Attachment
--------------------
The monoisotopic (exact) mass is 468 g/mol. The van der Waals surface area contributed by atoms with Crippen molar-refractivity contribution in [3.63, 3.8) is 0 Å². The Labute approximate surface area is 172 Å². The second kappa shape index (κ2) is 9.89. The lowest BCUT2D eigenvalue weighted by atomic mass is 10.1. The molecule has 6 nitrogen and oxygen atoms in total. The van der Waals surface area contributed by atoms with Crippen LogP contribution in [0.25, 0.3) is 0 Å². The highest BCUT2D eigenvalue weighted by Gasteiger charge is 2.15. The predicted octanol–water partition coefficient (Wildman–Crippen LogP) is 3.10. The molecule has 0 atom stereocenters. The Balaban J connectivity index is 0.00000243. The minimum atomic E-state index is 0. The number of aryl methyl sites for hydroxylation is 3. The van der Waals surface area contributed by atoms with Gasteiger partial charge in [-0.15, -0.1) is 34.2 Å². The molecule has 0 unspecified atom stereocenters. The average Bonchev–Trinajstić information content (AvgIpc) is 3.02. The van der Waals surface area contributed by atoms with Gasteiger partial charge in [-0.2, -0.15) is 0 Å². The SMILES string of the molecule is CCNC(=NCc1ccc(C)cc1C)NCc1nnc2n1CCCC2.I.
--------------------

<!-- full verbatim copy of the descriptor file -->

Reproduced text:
The monoisotopic (exact) mass is 468 g/mol. The van der Waals surface area contributed by atoms with Crippen molar-refractivity contribution in [3.63, 3.8) is 0 Å². The Labute approximate surface area is 172 Å². The second kappa shape index (κ2) is 9.89. The lowest BCUT2D eigenvalue weighted by atomic mass is 10.1. The molecule has 6 nitrogen and oxygen atoms in total. The van der Waals surface area contributed by atoms with Crippen LogP contribution in [0.25, 0.3) is 0 Å². The highest BCUT2D eigenvalue weighted by Gasteiger charge is 2.15. The predicted octanol–water partition coefficient (Wildman–Crippen LogP) is 3.10. The molecule has 0 atom stereocenters. The Balaban J connectivity index is 0.00000243. The minimum atomic E-state index is 0. The number of aryl methyl sites for hydroxylation is 3. The van der Waals surface area contributed by atoms with Gasteiger partial charge in [-0.15, -0.1) is 34.2 Å². The molecule has 0 unspecified atom stereocenters. The average Bonchev–Trinajstić information content (AvgIpc) is 3.02. The van der Waals surface area contributed by atoms with Gasteiger partial charge in [-0.2, -0.15) is 0 Å². The SMILES string of the molecule is CCNC(=NCc1ccc(C)cc1C)NCc1nnc2n1CCCC2.I.